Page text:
The American Geographical Society recently announced that Dr. Joe T. Darden, Professor Emeritus in the Department of Geography, Environment, and Spatial Sciences at Michigan State University, has been selected to receive the seventh Van Cleef Memorial Medal for his distinguished work “in the field of urban geography.” AGS Vice President and Chair of the Honors and Awards Committee Dr. Deborah Popper notes, “Joe Darden shook up the field of urban geography. From 2022, it's hard to imagine courses on American cities where race was not a central issue. Joe Darden changed the way we teach about and understand cities and the forces that have shaped them.” The prize will be presented on Friday, November 18, 2022, during the Society’s annual Fall Symposium, to be held at Columbia University.
The Van Cleef Memorial Medal was established in 1970 through a gift from Dr. Eugene Van Cleef, Professor Emeritus of Geography at the Ohio State University, who contributed the fund in memory of his wife, Frieda. In 1923, Dr. Van Cleef gave the first course in urban geography in an American university and in 1937 published the first book on urban themes by an American geographer. The award is conferred on scholars who have done outstanding original work in the field of urban geography, preferably, though not necessarily, in applied rather than theoretical aspects. The medal was designed by Joseph DiLorenzo.
Dr. Joe T. Darden is a Professor Emeritus in the Department of Geography, Environment, and Spatial Sciences, Michigan State University. His research interests include residential segregation and socioeconomic inequality by neighborhood socioeconomic characteristics in Metropolitan areas. Dr. Darden has authored, co-authored/edited eight books. His ninth book, “Detroit After Bankruptcy,” will be published by Policy Press in 2023. He has earned numerous awards and earned international recognition for his work as a geographer. These awards include the MSU Distinguished Faculty Award (1984); Fulbright Scholar Award, Department of Geography, University of Toronto (1997); and the American Association of Geographers Lifetime Achievement Award (2019). He was the former Dean of Urban Affairs Programs at MSU from 1984 to 1997.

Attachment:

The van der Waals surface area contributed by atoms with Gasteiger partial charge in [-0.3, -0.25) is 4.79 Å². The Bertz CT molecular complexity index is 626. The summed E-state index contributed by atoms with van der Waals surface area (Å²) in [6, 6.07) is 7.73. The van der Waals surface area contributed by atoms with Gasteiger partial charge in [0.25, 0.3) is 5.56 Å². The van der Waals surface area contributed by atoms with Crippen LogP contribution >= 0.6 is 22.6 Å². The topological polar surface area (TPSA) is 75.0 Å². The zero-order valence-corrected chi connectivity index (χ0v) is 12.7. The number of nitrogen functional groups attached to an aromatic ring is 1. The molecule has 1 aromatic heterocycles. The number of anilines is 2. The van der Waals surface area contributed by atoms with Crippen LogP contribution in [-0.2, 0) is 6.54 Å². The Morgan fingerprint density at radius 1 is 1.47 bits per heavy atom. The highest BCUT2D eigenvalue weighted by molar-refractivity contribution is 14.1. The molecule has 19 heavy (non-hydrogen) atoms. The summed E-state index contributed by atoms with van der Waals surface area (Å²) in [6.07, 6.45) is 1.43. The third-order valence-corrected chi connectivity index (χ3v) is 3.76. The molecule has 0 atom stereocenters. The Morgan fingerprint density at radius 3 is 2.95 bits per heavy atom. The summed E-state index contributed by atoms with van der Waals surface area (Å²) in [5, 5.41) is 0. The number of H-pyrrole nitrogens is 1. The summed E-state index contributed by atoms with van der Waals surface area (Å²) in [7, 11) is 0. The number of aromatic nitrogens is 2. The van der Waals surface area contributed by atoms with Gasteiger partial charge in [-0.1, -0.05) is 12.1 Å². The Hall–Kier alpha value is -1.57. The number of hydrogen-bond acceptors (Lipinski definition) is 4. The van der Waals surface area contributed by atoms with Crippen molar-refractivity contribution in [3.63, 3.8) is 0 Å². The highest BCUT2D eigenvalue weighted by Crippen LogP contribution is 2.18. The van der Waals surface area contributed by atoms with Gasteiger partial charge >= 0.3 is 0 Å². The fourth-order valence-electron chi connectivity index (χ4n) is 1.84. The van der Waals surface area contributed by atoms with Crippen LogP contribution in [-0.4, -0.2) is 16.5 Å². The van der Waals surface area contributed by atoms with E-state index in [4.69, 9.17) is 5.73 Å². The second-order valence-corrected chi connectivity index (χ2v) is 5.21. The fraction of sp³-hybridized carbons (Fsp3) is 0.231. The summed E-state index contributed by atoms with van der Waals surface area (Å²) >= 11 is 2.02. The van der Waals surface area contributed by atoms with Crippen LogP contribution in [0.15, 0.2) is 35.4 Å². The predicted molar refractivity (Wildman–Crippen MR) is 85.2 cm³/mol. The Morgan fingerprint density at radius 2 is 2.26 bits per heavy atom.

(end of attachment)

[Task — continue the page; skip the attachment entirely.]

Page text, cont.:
The American Geographical Society is a 21st-century learning society dedicated to the advancement of geographic thinking, knowledge and understanding across business, government, academe, social sectors and, most importantly, with teachers and students. Established in 1851, AGS is the oldest professional geographical organization in the United States. It is recognized worldwide as a pioneer in geographical research and education for over 168 years. The mission of AGS is to advance and promote geography in business, government, science and education. Its goal is to enhance the nation’s geographic literacy so as to engender sound public policy, national security and human well-being worldwide. AGS seeks to engage the American public, from its youngest to its oldest citizens, with new and amazing ways to understand and characterize our changing world. The Society maintains its headquarters in New York City.
This story was originally published by the Department of Geography, Environment, and Spatial Sciences.